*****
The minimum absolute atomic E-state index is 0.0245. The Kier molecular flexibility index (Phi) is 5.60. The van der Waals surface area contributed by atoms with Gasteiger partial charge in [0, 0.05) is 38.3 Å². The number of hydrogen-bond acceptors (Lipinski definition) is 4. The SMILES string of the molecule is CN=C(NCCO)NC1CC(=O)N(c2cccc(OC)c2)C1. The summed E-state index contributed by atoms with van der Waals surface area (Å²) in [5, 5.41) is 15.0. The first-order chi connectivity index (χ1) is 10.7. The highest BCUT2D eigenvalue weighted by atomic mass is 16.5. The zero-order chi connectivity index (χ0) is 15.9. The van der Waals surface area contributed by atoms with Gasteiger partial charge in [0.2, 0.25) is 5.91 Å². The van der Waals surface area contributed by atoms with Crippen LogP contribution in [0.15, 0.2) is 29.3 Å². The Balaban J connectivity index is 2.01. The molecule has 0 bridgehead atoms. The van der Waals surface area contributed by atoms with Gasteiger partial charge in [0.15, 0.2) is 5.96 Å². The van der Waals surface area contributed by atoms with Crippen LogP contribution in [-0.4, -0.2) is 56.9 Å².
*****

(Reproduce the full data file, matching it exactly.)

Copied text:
The minimum absolute atomic E-state index is 0.0245. The Kier molecular flexibility index (Phi) is 5.60. The van der Waals surface area contributed by atoms with Gasteiger partial charge in [0, 0.05) is 38.3 Å². The number of hydrogen-bond acceptors (Lipinski definition) is 4. The SMILES string of the molecule is CN=C(NCCO)NC1CC(=O)N(c2cccc(OC)c2)C1. The summed E-state index contributed by atoms with van der Waals surface area (Å²) in [5, 5.41) is 15.0. The first-order chi connectivity index (χ1) is 10.7. The highest BCUT2D eigenvalue weighted by atomic mass is 16.5. The zero-order chi connectivity index (χ0) is 15.9. The van der Waals surface area contributed by atoms with Gasteiger partial charge in [0.2, 0.25) is 5.91 Å². The van der Waals surface area contributed by atoms with Crippen LogP contribution in [0.15, 0.2) is 29.3 Å². The Balaban J connectivity index is 2.01. The molecule has 0 bridgehead atoms. The van der Waals surface area contributed by atoms with Gasteiger partial charge in [0.15, 0.2) is 5.96 Å². The van der Waals surface area contributed by atoms with Crippen LogP contribution in [-0.4, -0.2) is 56.9 Å².